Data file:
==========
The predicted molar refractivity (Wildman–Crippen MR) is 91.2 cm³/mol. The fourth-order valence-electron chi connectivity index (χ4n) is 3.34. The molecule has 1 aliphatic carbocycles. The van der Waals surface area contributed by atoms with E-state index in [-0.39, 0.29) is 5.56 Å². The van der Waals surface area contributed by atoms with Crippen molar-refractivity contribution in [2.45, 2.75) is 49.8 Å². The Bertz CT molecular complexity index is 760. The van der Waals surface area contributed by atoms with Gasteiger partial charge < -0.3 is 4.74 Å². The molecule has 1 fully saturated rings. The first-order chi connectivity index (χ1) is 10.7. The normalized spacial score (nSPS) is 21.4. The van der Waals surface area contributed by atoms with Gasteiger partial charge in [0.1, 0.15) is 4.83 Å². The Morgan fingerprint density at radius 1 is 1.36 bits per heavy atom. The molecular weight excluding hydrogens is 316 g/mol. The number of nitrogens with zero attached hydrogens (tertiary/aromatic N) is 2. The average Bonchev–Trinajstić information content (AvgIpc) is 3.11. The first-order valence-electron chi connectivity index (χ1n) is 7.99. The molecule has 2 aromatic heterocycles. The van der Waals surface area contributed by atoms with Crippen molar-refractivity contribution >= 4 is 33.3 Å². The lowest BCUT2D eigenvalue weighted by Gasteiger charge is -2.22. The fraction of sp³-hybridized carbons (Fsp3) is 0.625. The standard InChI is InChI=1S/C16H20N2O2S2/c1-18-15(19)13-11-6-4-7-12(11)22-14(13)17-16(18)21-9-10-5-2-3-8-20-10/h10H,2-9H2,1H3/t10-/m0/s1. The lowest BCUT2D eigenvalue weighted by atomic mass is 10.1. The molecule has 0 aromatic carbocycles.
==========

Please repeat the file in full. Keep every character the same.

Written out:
The predicted molar refractivity (Wildman–Crippen MR) is 91.2 cm³/mol. The fourth-order valence-electron chi connectivity index (χ4n) is 3.34. The molecule has 1 aliphatic carbocycles. The van der Waals surface area contributed by atoms with E-state index in [-0.39, 0.29) is 5.56 Å². The van der Waals surface area contributed by atoms with Crippen molar-refractivity contribution in [2.45, 2.75) is 49.8 Å². The Bertz CT molecular complexity index is 760. The van der Waals surface area contributed by atoms with Gasteiger partial charge < -0.3 is 4.74 Å². The molecule has 1 fully saturated rings. The first-order chi connectivity index (χ1) is 10.7. The normalized spacial score (nSPS) is 21.4. The van der Waals surface area contributed by atoms with Gasteiger partial charge in [0.1, 0.15) is 4.83 Å². The Morgan fingerprint density at radius 1 is 1.36 bits per heavy atom. The molecular weight excluding hydrogens is 316 g/mol. The number of nitrogens with zero attached hydrogens (tertiary/aromatic N) is 2. The average Bonchev–Trinajstić information content (AvgIpc) is 3.11. The first-order valence-electron chi connectivity index (χ1n) is 7.99. The molecule has 2 aromatic heterocycles. The van der Waals surface area contributed by atoms with Crippen molar-refractivity contribution >= 4 is 33.3 Å². The lowest BCUT2D eigenvalue weighted by Gasteiger charge is -2.22. The fraction of sp³-hybridized carbons (Fsp3) is 0.625. The standard InChI is InChI=1S/C16H20N2O2S2/c1-18-15(19)13-11-6-4-7-12(11)22-14(13)17-16(18)21-9-10-5-2-3-8-20-10/h10H,2-9H2,1H3/t10-/m0/s1. The lowest BCUT2D eigenvalue weighted by atomic mass is 10.1. The molecule has 0 aromatic carbocycles.